Week In Review Articles
Was asked today on a podcast what kept me going through the hard days.
Find your tribe, pick yourself back up, and keep going.
— N I N A O’ N E A L (@noneal510) July 19, 2019
A Wealth Of Common Sense: Why History Gets Stuff Wrong All the Time “It’s OK to admit you don’t understand certain things. The fact that nothing is carved in stone can be a good thing. Sometimes our re-writing of history means we’re growing as a species. But it’s also a sign of intelligence to admit when you don’t understand something.”
Casey Mullooly: The Physical “I’ve neglected to write about the physical side of chronic leukemia because it’s really hard to put into words. And I’ve noticed that I have a tendency, especially in my writing, to spin things in a positive light. It’s in my nature to try and find the lessons from having CML. I know that’s a good thing, but I’ve recently learned that it can also minimize the actual experience. The physical pain and struggle is my gateway to the lessons. And I think I do a disservice to myself and my readers for not completing the picture.”
A Teachable Moment: In Defense Of Millennials “This new generation has zero tolerance for the bad old ways of putting products before clients. Deciding on giving finance a second chance was a terrific decision for me – Avocado toast and all.”
Ramp Capital: How Stocks Helped Fund My Children’s Education by Jay Woods “This, by no means, is meant to be a #humblebrag—as I know timing and luck also play big roles in everything we do in life. I think I had a good combination and over time most people can too.”
Your Brain On Stocks: The Investor’s High “While markets rise, this is generally a non-issue. After all, what’s risky about investments that are growing? Volatility to the upside is not what most investors lose sleep over, so adding to what’s working and forsaking what isn’t seems safe and reasonable. It’s only when markets fall that we realize we’ve taken on too much. Our perception of risk returns to reality, but at that point, it’s too late. Making adjustments after the fact is not a winning approach.”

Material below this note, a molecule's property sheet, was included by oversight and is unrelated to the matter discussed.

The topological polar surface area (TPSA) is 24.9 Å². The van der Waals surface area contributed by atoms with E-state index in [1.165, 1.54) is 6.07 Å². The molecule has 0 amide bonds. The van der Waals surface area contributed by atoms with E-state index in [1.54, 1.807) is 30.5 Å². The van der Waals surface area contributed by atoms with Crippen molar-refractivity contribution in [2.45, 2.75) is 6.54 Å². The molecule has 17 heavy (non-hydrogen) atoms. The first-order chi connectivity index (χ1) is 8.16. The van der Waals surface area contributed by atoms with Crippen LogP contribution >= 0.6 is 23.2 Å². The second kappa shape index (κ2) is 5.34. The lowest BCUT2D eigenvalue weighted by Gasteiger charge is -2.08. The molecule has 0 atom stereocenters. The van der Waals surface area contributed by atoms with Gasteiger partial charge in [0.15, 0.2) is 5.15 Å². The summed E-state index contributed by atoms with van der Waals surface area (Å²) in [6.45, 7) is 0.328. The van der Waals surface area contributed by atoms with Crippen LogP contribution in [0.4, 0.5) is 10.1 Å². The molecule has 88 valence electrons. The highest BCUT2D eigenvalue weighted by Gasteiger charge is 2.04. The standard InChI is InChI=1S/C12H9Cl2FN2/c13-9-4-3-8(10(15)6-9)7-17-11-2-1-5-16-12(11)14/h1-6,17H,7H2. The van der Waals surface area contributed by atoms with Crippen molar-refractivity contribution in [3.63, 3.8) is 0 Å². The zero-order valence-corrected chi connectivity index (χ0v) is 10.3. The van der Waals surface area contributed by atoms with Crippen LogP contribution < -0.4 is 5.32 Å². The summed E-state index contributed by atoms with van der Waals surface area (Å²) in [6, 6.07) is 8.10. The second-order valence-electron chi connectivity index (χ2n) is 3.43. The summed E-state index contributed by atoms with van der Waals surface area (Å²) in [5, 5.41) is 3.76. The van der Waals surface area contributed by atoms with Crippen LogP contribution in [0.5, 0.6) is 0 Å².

Of Dollars And Data: Losing Dollars vs. Losing Percentages “This is why losing 10% of $1 million (-$100,000) feels a hell of a lot worse than 30% of $1,000 (-$300). I never really wrote about this idea because I didn’t understand it…until now.”
Retirement Field Guide: Increasing Your Odds Of Retirement Success “Most people are inclined to focus on the portfolio since it gets all the love and attention in retirement planning – how can you optimize your portfolio, pay less in taxes or squeeze out more return?? But when it comes to retirement planning, often the easiest way to increase your chance at retirement success is to concentrate on your expenses, not your portfolio.”
Epsilon Theory: The Spanish Prisoner “The Spanish Prisoner con works best on smart and accomplished people who think they have TRUST NO ONE figuratively tattooed on their hands, who think they’re too clever to be fooled again, but end up only being too clever by half.”
Den Of Geek: How Marvel Went From Bankruptcy to Billions “Just about every great comic book story has a darkest hour moment: a point in the tale where all seems lost. The heroes are on their knees, the city’s a smoldering ruin and the villains are closing in for the kill. For Marvel, its darkest hour came in the winter of 1996.”
Disclaimer: Nothing on this blog should be considered advice, or recommendations. If you have questions pertaining to your individual situation you should consult your financial advisor. For all of the disclaimers, please see my disclaimers page.